Leisure Recreation and the Arts

As Igbo people's mode of subsistence becomes increasingly enmeshed in the larger regional and world economy, people seem to have less and less free time. Balancing the continuing demands of subsistence agriculture with involvement in trade and other demands of more urbanized or urban-like work lives means that both men and women spend a lot of time earning a living. Compared with many other parts of sub-Saharan Africa, Igboland strikes the observer as a very busy, sometimes almost frantically paced, place, though much more so in cities and towns than in rural village communities. Nonetheless, leisure and recreation, particularly time spent socializing with friends and family are important aspects of everyday life.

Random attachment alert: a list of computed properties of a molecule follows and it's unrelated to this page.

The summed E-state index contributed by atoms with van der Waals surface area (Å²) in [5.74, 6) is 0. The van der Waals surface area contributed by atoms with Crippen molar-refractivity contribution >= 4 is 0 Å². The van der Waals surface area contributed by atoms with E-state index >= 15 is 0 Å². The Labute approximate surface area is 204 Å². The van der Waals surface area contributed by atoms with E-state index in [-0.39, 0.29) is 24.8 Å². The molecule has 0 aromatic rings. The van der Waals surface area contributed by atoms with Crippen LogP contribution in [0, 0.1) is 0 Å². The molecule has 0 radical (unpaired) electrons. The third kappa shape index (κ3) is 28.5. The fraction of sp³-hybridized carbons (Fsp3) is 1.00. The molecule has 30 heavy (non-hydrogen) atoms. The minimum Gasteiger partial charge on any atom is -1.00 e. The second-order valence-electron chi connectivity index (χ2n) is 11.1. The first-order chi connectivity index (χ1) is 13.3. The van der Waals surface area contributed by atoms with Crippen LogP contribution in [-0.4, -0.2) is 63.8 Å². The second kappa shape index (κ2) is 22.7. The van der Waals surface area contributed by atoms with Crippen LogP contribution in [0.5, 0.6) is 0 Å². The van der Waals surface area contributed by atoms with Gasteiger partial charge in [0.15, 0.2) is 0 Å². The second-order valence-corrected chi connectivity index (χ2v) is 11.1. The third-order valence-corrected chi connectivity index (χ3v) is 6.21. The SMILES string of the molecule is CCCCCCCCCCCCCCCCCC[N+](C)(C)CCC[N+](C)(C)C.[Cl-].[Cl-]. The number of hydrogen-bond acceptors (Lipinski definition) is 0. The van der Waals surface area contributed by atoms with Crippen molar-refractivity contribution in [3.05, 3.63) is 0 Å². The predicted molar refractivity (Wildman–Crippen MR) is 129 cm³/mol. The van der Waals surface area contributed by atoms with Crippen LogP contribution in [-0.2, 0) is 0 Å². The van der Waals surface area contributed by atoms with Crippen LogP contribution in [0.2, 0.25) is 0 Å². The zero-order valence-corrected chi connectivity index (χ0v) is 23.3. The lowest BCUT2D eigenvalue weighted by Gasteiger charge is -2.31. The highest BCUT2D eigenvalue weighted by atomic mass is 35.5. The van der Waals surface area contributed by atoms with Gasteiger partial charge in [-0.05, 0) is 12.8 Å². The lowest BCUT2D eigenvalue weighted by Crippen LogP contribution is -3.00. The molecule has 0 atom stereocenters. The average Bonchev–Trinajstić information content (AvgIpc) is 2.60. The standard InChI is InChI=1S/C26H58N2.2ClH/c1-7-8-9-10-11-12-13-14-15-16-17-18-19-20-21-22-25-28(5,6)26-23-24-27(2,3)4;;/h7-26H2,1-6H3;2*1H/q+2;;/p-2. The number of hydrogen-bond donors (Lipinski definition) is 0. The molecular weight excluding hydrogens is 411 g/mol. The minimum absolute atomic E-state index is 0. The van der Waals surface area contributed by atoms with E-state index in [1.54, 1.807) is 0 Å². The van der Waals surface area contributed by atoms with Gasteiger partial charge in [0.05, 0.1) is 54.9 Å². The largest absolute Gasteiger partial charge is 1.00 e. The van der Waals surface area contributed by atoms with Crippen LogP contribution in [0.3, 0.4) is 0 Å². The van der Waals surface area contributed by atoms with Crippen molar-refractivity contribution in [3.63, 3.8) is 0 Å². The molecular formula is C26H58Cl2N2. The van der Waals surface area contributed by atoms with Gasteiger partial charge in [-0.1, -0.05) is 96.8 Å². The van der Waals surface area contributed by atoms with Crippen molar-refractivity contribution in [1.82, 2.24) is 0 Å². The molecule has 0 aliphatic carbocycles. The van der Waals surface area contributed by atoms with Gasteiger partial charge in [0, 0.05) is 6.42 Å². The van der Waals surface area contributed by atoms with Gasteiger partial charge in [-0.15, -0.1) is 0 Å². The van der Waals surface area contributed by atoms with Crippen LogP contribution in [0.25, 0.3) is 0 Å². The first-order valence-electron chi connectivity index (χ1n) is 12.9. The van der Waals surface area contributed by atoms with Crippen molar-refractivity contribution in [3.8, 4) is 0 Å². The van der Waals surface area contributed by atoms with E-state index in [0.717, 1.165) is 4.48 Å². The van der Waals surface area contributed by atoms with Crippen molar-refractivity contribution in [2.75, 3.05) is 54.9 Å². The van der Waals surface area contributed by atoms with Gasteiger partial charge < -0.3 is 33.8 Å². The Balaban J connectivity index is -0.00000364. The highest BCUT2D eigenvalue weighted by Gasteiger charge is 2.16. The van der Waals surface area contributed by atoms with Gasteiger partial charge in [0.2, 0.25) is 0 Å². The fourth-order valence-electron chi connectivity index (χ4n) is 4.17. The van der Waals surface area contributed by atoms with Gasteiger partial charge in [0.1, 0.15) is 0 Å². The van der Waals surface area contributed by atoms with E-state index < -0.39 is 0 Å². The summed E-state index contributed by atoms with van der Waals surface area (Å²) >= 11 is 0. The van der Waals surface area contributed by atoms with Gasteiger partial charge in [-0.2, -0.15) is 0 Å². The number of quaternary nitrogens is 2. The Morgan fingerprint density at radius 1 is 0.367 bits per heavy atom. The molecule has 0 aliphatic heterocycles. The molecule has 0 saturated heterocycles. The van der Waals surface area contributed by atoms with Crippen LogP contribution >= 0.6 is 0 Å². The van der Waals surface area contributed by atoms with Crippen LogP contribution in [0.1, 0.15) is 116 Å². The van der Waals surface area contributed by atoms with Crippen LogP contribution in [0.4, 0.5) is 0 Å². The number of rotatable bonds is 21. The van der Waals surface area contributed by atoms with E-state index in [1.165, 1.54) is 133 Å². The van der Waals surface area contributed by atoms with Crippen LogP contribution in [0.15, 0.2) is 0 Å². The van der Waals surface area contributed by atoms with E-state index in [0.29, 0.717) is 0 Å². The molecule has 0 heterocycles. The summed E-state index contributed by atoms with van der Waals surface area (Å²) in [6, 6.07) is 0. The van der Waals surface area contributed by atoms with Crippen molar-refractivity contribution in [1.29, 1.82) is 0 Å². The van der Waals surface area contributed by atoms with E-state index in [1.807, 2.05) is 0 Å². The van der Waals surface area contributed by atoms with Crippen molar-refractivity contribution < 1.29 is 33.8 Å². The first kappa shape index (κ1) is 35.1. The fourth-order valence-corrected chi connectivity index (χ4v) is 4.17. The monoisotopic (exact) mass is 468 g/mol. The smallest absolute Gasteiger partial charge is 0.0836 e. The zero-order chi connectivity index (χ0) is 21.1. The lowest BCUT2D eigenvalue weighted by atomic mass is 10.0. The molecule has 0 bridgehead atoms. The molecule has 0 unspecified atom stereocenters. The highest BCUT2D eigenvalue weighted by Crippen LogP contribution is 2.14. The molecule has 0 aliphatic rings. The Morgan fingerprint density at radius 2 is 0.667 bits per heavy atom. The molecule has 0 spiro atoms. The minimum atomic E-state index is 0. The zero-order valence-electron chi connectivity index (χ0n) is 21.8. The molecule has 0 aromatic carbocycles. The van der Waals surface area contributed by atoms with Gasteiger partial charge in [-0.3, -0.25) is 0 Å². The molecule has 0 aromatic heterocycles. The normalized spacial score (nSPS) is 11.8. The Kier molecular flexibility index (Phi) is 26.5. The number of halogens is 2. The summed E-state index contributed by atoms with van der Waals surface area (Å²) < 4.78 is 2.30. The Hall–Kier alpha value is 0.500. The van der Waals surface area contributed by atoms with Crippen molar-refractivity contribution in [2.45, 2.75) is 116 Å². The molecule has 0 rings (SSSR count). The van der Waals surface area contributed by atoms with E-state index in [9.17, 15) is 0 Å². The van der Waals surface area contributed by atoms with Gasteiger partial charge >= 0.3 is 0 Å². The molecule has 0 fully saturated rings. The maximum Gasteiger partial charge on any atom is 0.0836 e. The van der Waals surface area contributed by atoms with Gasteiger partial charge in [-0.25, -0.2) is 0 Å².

In rural communities men appear to have more leisure time than women because women must combine extradomestic economic work (which is often at least as intensive as men's) with the primary household duties of childcare, food preparation, sweeping, and washing clothes. Women receive significant assistance in these activities from children of both sexes, and the degree to which women manage to combine domestic chores with "leisure" activities such as socializing, singing, and storytelling is significant. But, overall, women clearly have less pure leisure time than men. Igbo men are wont to say that women spend an inordinate amount of time gossiping, but the truth is that both sexes spend a considerable amount of leisure time talking about other people. Men are more likely to spend leisure time playing games. The board game "draughts" (checkers) is popular and men often play it in the early evening. Boys and younger men frequently play soccer. At very young ages, girls sometimes also play, but by the time children reach adolescence the games are almost always all male. Men are much more likely than women to drink beer at local bars or frequent village palm wine sellers, though not all men drink and a significant portion of Igbos who are "born-again" Christians view drinking negatively. Many women also enjoy alcohol, but women's drinking is less frequent and usually not done in public settings such as bars, though this is changing in urban settings. Like other arenas of Igbo cultural life, leisure activities tend to be sex segregated, with the exception of events like "disco" dances or public cultural performances that are enjoyed by men and women together.

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